Steve Gillmor provides an insightful but at times bizarre stream of consciousness analysis of former Dean campaign manager Joe Trippi's keynote at the O'Reilly Emerging Technology Conference, which was held in San Diego earlier this week*.

In a techno-zealous tone reminiscent of Dave Winer, Gillmor concludes the article with, “Trippi is not yet willing (at least publicly) to separate the candidate from the insurgent technology that launched him. But if there was a daily RSS briefing circulating to that new Insurgent Party campaign, you might be reading a more blunt assessment.When that feed exists, and comments are routed into relevant threads by social software dynamics, whichever candidate leverages the platform will have my vote.“  My emphasis.

“The Platform“, you ask?  Do Winer and Gillmor belong to the same secret society as Bush and Kerry?  I mean, what kind of rational person chooses a candidate based on whether or not they adopt a certain set of technologies to run their campaign?  Are Gillmor's “platform“ and Winer's “voter support system for the rational person's party“ (VSSRPP:-) the product of the same persistent techno-socio-political meme?  Perhaps. Gillmor shares Winer's disdain for comments in blogs--a view that places them in the distinct minority among bloggers and the people who spend their free time thinking about what makes blogs work.

“Trippi correctly recognizes the tactical power of the onliner tools—blogs, wikis, the loose federation of emerging "social software." But as a straddler of both constituencies, he may be missing the political dynamics of the Internet world and technology's impact on the field troops in the campaign.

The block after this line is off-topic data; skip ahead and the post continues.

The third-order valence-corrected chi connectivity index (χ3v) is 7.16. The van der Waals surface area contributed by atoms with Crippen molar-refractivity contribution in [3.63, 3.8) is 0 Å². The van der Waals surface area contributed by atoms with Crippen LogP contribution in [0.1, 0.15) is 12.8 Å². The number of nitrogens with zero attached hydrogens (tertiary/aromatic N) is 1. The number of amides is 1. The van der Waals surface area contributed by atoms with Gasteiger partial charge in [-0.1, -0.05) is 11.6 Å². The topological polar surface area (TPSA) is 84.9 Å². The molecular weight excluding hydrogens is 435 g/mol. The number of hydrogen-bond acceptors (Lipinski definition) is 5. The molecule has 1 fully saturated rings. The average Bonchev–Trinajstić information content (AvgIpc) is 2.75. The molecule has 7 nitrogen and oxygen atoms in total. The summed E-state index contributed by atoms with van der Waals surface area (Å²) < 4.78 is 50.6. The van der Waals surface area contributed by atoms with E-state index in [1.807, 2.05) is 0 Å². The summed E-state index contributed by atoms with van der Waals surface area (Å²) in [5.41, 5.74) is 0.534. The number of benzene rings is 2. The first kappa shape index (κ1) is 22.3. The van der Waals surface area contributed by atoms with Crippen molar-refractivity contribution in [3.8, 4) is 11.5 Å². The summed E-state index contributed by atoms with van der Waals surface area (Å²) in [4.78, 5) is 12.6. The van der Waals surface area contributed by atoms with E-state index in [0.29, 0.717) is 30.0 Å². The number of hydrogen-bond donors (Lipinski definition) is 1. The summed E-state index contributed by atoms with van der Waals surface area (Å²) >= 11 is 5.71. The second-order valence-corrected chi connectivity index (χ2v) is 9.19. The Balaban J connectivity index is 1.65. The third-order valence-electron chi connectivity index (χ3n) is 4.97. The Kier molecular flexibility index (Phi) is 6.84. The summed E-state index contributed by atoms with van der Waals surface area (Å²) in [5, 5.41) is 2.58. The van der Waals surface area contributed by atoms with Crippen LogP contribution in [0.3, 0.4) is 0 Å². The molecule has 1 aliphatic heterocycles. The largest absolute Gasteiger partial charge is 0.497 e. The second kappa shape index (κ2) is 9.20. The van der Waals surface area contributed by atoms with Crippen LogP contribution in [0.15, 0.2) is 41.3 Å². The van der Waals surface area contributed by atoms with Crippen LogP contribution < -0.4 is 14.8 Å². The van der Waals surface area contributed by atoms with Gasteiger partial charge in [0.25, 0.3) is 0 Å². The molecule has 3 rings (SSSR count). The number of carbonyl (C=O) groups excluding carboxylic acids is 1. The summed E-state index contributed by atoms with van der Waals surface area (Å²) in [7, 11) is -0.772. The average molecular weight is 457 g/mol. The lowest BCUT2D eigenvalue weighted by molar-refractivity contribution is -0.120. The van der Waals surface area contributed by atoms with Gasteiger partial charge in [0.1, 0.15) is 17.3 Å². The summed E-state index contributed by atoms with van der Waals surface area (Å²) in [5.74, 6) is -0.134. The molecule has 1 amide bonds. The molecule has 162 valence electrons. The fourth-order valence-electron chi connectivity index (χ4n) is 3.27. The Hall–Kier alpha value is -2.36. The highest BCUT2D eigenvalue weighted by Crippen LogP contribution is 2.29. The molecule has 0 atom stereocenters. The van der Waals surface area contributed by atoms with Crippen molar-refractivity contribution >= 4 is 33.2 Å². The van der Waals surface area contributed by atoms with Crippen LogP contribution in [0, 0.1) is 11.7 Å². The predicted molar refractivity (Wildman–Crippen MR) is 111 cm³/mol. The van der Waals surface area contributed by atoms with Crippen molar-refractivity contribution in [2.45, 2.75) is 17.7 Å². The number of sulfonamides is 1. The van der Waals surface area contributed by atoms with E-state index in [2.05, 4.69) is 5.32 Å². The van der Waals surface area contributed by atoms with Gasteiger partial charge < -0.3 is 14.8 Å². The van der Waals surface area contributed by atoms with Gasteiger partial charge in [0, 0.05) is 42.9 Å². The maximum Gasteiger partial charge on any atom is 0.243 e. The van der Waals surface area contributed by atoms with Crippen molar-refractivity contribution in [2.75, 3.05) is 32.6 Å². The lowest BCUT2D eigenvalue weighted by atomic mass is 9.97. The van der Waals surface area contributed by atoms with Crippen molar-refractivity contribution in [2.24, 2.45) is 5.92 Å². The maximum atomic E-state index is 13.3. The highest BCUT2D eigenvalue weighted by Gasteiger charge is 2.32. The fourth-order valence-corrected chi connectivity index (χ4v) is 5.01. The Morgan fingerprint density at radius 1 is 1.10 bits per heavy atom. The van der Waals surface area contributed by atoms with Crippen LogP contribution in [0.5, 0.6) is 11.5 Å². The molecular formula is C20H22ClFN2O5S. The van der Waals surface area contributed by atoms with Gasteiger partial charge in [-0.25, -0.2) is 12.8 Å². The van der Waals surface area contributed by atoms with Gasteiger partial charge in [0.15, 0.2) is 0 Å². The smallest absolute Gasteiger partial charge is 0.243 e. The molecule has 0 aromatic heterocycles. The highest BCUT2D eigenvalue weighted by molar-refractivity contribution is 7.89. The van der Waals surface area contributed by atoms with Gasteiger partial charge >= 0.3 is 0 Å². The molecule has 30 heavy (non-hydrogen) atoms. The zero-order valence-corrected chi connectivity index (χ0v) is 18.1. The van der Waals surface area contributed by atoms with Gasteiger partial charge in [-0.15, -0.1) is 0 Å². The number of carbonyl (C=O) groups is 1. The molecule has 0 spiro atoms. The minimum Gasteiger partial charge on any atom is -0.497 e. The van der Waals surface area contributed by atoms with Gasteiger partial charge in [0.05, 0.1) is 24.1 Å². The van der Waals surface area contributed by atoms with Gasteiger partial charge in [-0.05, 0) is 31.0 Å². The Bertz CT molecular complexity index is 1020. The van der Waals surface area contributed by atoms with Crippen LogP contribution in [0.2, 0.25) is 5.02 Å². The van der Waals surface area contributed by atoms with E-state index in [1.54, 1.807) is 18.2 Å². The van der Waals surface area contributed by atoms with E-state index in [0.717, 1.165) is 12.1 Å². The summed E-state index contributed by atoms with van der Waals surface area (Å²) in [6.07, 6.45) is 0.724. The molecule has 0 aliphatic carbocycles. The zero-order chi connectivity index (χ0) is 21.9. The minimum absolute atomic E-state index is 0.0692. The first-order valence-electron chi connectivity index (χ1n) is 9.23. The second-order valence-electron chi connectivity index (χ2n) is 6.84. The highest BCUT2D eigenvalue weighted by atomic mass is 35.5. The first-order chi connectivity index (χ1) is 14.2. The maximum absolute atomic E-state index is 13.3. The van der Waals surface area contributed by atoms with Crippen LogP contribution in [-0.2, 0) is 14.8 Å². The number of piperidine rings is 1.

Take blog comments—please. The CTOs of the various campaigns defend their use as a simple user interface for casual involvement by newbies. But converting the undecided into active offline participation involves more than just the harvesting of good ideas. Comments destroy the signal to noise ratio of blog brands, trading the appearance of democratic participation for muddied messaging and vulnerability to comment spamming.

Instead, authenticated private RSS feeds could replace e-mail and public blogs as a collaboration engine, routing separate comment feeds via group filtering to allow good ideas to bubble up and noise to wash out of the system. Dynamic group formation and attention feedback loops such as Technorati's attention.xml service could be harnessed to manage rapid response teams, monitor media trends and squeeze more strategic business intelligence out of the information firehose.“

Gillmor also seems to be an advocate of the RSS, a blog syndication format that Winer passionately defends against newcomer, ATOM, behind which Google threw its support recently. Gillmor's mention of RSS would not have been noteworthy had it come a month or two ago.

*Scoble, Microsoft's blogger laureate, attended the Trippi keynote as well and reports in Comparing "spin" from bloggers and Reuters that Reuters' coverage of Trippis speech may have missed the mark... by a mile.  Go figure.  More thoughts on the Reuters flub via Winer's blog: http://journalism.nyu.edu/pubzone/weblogs/pressthink/2004/02/14/reuters_wrong.html.

Reuters vs. Bloggers: sydicator vs. syndicator.  Folks, this is a story is worth watching.

Additional blogger coverage of eTech from Tim Appnel.